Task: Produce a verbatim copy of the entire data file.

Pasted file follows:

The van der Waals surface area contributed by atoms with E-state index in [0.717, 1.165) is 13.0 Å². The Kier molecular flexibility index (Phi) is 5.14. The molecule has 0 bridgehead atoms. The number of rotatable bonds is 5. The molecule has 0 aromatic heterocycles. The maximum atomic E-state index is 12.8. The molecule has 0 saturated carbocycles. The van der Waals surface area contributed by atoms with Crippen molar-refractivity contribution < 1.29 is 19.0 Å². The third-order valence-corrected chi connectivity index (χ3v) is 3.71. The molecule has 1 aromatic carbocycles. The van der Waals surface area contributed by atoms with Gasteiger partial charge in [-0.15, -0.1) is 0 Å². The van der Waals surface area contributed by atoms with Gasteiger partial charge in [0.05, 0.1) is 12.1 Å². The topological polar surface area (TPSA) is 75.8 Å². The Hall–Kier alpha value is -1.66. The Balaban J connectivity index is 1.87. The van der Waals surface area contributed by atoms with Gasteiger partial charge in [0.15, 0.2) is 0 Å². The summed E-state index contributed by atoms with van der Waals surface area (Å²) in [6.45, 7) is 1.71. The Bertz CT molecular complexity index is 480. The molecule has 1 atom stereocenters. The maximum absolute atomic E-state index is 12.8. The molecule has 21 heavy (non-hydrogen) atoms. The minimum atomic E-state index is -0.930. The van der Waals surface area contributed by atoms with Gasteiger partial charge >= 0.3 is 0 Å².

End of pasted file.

The van der Waals surface area contributed by atoms with E-state index in [0.717, 1.165) is 13.0 Å². The Kier molecular flexibility index (Phi) is 5.14. The molecule has 0 bridgehead atoms. The number of rotatable bonds is 5. The molecule has 0 aromatic heterocycles. The maximum atomic E-state index is 12.8. The molecule has 0 saturated carbocycles. The van der Waals surface area contributed by atoms with Crippen molar-refractivity contribution < 1.29 is 19.0 Å². The third-order valence-corrected chi connectivity index (χ3v) is 3.71. The molecule has 1 aromatic carbocycles. The van der Waals surface area contributed by atoms with Gasteiger partial charge in [-0.15, -0.1) is 0 Å². The van der Waals surface area contributed by atoms with Gasteiger partial charge in [0.05, 0.1) is 12.1 Å². The topological polar surface area (TPSA) is 75.8 Å². The Hall–Kier alpha value is -1.66. The Balaban J connectivity index is 1.87. The van der Waals surface area contributed by atoms with Gasteiger partial charge in [0.15, 0.2) is 0 Å². The summed E-state index contributed by atoms with van der Waals surface area (Å²) in [6.45, 7) is 1.71. The Bertz CT molecular complexity index is 480. The molecule has 1 atom stereocenters. The maximum absolute atomic E-state index is 12.8. The molecule has 21 heavy (non-hydrogen) atoms. The minimum atomic E-state index is -0.930. The van der Waals surface area contributed by atoms with Gasteiger partial charge >= 0.3 is 0 Å².